It's not quite as hard as stainless but is better at conducting heat. Aluminum cookware is often considered somewhere between stainless and copper cookware.

It's a highly abundant metal on earth and is naturally occurring in most of your food anyway. You're already eating small amounts of dietary aluminum, which is generally considered safe.

You'll also commonly find aluminum used in cookware with another coating on top. Coatings like titanium, stainless steel, and even copper can improve your cooking surface, while also taking advantage of the natural properties of the aluminum.

Aluminum is relatively reactive, however. Aluminum cookware can contribute a metallic taste to your food, especially acidic foods. This isn't the cookware you'll want to use for tomato sauces, making pickling brines, or other acidic meals.

Health Impacts

Aluminum is generally considered safe in small quantities, but there have been some studies showing that a higher amount of dietary aluminum causes a host of negative effects. The health consequences are potentially wide-ranging, from an increased incidence of Alzheimer's, some cancers, and many other adverse health consequences.

However, those consequences aren't entirely well known. There is also very little agreement as to how much aluminum is safe, and whether the dietary aluminum added by using aluminum cookware and aluminum foil is significant enough to matter.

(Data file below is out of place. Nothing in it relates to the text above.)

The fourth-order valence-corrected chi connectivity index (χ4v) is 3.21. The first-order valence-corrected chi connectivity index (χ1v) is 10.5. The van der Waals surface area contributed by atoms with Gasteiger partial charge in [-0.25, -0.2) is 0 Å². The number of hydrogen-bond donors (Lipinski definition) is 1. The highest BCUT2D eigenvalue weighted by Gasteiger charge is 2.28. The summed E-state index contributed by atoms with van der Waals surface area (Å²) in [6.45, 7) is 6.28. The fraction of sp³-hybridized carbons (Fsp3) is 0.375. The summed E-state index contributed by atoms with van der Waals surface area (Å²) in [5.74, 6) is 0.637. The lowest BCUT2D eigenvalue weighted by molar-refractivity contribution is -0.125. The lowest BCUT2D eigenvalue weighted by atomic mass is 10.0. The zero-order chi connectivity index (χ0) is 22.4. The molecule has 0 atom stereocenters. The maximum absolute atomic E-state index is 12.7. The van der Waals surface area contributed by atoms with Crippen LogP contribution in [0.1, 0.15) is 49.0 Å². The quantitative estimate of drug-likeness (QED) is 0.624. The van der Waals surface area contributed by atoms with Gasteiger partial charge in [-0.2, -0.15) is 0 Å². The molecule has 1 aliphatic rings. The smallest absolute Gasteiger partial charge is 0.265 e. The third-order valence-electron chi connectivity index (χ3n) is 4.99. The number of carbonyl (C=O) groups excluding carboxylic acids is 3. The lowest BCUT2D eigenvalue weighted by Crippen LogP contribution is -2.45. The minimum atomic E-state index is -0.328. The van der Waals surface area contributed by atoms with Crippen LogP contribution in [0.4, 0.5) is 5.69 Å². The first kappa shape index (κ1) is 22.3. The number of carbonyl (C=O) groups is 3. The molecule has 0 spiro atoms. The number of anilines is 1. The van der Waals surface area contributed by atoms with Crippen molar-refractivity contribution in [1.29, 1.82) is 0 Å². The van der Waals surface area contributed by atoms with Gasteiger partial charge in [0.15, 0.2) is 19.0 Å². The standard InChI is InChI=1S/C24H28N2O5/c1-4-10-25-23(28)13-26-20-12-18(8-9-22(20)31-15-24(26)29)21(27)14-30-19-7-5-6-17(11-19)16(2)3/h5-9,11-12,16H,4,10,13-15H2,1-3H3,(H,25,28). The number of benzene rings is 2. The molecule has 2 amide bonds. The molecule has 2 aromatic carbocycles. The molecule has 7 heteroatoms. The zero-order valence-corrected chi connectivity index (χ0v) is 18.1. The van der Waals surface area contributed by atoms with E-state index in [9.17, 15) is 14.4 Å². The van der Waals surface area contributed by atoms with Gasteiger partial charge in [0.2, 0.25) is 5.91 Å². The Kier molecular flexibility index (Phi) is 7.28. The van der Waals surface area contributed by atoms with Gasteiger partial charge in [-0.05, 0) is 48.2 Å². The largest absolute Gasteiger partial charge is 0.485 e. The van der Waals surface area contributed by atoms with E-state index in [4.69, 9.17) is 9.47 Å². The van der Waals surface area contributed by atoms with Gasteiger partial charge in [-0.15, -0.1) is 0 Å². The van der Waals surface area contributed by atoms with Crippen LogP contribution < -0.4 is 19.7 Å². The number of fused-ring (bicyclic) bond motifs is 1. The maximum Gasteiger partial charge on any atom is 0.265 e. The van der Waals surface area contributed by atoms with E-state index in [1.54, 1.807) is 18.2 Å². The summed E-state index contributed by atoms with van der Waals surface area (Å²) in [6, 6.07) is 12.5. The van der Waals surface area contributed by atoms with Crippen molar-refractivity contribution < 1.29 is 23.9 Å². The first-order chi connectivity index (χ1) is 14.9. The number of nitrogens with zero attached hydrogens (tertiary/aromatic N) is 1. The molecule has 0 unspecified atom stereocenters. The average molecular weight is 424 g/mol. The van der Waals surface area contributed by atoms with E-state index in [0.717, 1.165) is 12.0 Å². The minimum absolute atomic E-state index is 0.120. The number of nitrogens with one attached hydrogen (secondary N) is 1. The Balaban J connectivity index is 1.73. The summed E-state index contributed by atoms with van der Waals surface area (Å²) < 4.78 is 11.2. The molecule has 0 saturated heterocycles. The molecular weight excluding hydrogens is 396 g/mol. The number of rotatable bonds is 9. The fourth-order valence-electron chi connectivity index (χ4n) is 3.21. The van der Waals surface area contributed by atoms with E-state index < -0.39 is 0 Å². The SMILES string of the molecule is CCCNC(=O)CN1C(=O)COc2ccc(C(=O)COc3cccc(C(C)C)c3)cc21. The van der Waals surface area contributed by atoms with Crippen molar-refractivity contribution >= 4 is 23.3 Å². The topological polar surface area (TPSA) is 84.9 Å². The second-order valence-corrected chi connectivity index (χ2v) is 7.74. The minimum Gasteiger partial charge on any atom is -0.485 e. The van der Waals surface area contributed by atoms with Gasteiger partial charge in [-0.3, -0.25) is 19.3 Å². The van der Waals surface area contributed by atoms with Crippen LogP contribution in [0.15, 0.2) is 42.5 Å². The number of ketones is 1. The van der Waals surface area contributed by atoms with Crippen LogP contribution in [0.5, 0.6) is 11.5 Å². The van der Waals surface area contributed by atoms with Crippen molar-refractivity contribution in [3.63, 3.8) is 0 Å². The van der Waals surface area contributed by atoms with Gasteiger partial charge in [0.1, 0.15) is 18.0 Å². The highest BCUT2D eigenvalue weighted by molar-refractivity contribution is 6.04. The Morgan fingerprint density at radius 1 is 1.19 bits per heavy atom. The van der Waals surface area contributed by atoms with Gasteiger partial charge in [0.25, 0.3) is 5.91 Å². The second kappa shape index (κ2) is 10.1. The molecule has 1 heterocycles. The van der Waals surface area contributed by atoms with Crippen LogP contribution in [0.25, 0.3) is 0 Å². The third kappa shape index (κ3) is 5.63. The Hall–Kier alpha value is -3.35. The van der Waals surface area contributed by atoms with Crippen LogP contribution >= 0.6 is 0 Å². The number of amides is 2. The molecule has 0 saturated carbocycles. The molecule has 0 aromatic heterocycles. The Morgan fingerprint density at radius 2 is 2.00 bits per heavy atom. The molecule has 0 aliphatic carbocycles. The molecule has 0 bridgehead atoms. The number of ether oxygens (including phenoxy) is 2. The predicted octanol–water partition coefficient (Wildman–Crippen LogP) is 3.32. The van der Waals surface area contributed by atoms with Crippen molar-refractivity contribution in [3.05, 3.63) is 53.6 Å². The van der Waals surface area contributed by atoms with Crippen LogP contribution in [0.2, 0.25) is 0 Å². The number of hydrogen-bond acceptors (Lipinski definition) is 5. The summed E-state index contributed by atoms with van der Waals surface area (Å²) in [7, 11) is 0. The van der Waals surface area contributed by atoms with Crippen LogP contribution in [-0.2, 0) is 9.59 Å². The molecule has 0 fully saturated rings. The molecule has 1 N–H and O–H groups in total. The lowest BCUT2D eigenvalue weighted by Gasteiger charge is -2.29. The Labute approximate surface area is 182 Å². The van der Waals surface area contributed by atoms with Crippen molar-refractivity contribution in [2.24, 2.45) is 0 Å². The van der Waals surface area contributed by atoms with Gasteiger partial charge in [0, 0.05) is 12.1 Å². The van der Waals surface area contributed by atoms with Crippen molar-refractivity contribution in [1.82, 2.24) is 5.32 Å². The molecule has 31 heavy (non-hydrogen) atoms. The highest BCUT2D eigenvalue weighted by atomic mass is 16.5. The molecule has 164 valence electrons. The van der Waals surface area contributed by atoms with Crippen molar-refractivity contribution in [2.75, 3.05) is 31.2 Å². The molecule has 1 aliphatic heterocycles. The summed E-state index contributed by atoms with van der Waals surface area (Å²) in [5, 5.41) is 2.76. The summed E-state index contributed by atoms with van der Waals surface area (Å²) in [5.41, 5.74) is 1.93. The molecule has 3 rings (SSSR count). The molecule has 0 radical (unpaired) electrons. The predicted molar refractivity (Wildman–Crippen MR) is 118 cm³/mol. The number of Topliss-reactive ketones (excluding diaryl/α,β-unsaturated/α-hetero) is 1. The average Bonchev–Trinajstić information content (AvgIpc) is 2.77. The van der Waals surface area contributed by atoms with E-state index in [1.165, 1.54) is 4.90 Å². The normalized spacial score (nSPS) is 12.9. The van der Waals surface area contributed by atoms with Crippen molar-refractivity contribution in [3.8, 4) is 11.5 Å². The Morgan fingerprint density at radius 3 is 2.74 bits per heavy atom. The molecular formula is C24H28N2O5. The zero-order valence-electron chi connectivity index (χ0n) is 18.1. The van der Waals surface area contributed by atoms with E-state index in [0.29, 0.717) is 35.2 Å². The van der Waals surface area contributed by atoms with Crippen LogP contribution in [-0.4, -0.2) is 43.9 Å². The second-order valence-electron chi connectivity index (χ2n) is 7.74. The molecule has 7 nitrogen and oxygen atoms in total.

Environmental Impacts

The environmental impact of aluminum varies quite a bit. It can be mined safely and with minimal environmental impact, and it's one of the most widely available metals on the planet.

Aluminum is also highly recyclable, which means that it can be made into new cookware, or other materials after the cookware itself wears out.

However, the aluminum industry doesn't always follow good environmental practices, and many people don't know that they can often recycle aluminum cookware.


Another form of aluminum, this one is harder, usually more durable, and less likely to dent or get scratches. Like other aluminum, hard-anodized aluminum is relatively easy to care for, lightweight, and usually long-lasting.

The main difference between these two forms of aluminum is that hard-anodized aluminum has a protective coating that prevents the surface from being reactive. Hard anodized aluminum doesn't contribute any metallic flavor to your food.